MT. OLIVE — Health Watch By Sherry Mullenix
The North Jefferson News
Although the flu and the common cold are both respiratory illnesses, they are caused by different viruses.
Be-cause they have similar symptoms, it can be difficult to tell them apart. However, cold symptoms are generally much milder than flu.
The common cold symptoms include: sore throat, stuffy or runny nose, cough and mild fever. The flu often causes higher fever, chills, body aches and fatigue.
You may be asking if there is a flu vaccine, why is there not a cold vaccine? The common cold can be caused by over 250 different viruses. It would be difficult if not impossible to develop a vaccine to protect against that many different viruses. Also, there is less need for a cold vaccine, since colds are minor infections, and normally go away without serious complications.
As you have heard so many times before: “There is NO cure for the common cold.” The most important thing is to remember is drink a lot of fluids to keep your body hydrated. This helps prevent another infection from setting in. Chicken soup is comforting and the steam helps break up nasal congestion.
Over-the-counter cold medications can offer relief from aches and fever. However, some in the medical community no longer believe in suppressing low-grade fever except in the very young, very old or in people with certain medical conditions such as heart or lung disease. Low-grade fevers help the body fight off infection by suppressing the growth of viruses or bacteria and by activating the immune system.
Common over-the-counter medications used in the treatment of the common cold are often effective in the relief of symptoms, but do nothing to shorten the duration of the illness.
• Aspirin: Young people and children should not take aspirin because of the risk of Reye’s syndrome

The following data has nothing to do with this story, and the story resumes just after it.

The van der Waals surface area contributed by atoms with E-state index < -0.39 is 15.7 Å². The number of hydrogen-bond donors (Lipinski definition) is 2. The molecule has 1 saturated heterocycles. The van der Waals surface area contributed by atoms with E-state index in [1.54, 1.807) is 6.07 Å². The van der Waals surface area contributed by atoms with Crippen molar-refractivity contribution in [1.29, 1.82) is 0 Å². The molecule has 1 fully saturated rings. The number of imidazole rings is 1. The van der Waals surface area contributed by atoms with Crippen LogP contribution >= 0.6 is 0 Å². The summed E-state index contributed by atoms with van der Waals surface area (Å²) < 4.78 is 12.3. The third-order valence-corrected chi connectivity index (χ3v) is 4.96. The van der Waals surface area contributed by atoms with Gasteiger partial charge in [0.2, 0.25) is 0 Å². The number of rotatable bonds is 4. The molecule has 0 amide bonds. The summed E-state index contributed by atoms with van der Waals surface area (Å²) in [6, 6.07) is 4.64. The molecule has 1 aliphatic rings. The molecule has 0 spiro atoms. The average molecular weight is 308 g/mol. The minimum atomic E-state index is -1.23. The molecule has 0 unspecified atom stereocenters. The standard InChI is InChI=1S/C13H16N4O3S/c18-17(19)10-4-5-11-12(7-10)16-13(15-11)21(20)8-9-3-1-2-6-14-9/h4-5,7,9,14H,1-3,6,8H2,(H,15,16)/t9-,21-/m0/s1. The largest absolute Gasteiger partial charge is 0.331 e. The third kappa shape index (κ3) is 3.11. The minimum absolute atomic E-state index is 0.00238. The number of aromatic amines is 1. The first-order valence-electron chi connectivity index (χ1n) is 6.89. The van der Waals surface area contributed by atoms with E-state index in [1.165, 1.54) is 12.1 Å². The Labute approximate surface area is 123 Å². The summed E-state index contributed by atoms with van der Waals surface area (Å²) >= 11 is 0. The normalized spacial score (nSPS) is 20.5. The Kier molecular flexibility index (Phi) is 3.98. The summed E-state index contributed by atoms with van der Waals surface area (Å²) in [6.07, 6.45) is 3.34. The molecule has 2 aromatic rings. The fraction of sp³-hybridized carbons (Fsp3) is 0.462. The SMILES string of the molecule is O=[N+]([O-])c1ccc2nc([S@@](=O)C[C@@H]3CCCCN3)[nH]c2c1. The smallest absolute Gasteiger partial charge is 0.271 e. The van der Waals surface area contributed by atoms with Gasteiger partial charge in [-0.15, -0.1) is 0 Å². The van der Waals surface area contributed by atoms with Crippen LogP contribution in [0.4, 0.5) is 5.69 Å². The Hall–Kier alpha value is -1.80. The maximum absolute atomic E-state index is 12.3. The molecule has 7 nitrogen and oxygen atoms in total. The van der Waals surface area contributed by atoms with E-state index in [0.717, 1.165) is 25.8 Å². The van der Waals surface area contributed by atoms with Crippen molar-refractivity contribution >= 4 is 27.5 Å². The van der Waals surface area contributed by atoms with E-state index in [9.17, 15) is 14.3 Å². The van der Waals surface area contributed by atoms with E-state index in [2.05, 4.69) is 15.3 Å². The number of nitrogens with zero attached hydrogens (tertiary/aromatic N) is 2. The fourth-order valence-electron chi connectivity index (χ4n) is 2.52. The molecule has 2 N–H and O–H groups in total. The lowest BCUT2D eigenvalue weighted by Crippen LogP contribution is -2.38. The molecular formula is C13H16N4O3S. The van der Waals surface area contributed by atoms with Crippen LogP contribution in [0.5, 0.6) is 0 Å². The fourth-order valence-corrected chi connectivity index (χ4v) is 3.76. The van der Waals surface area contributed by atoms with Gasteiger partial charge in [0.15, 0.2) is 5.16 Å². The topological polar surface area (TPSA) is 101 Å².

• Analgesics such as acetaminophen or ibuprofen can ease the aches and pains
• Decongestants can help make breathing easier by shrinking swollen mucous membranes in the nose
• Saline nasal sprays can open breathing passages
• Cough preparations are not overly effective for minor coughs. Water and fruit juices probably help the most
• Antihistamines relieve the allergic reaction associated with the cold virus
• Gargling with salt water can help relieve a sore throat
Both the cold and flu virus are transmitted the same way, through microscopic droplets from an infected person’s respiratory system. When an infected person sneezes or coughs these droplets are sprayed into the air and onto nearby surfaces.
To protect and prevent the spread of colds and flu viruses:
• Wash your hands frequently; use an alcohol based gel if you don’t have access to water
• Cough and sneeze into a tissue or your hands; wash your hands afterwards
• Turn your head from others when you cough or sneeze
• Don’t touch your eyes, nose or mouth
• Wash shared articles, like phone etc.
• Stay out of crowds
One of the most persistent myths about colds is that you can get a cold from being chilled.
The ONLY way to get a cold is being exposed to a cold virus. Cold air may irritate an existing condition and weaken your immunity. This could make your body more receptive to the cold virus, but only if you come into contact with the virus.
If you get a cold after getting chilled it’s only a coincidence.
Sherry Mullenix (J.D., R.N.) co-owns The Pharmacy in Mount Olive with her husband, Steve Mullenix (R.Ph). They can be reached at 631-1201.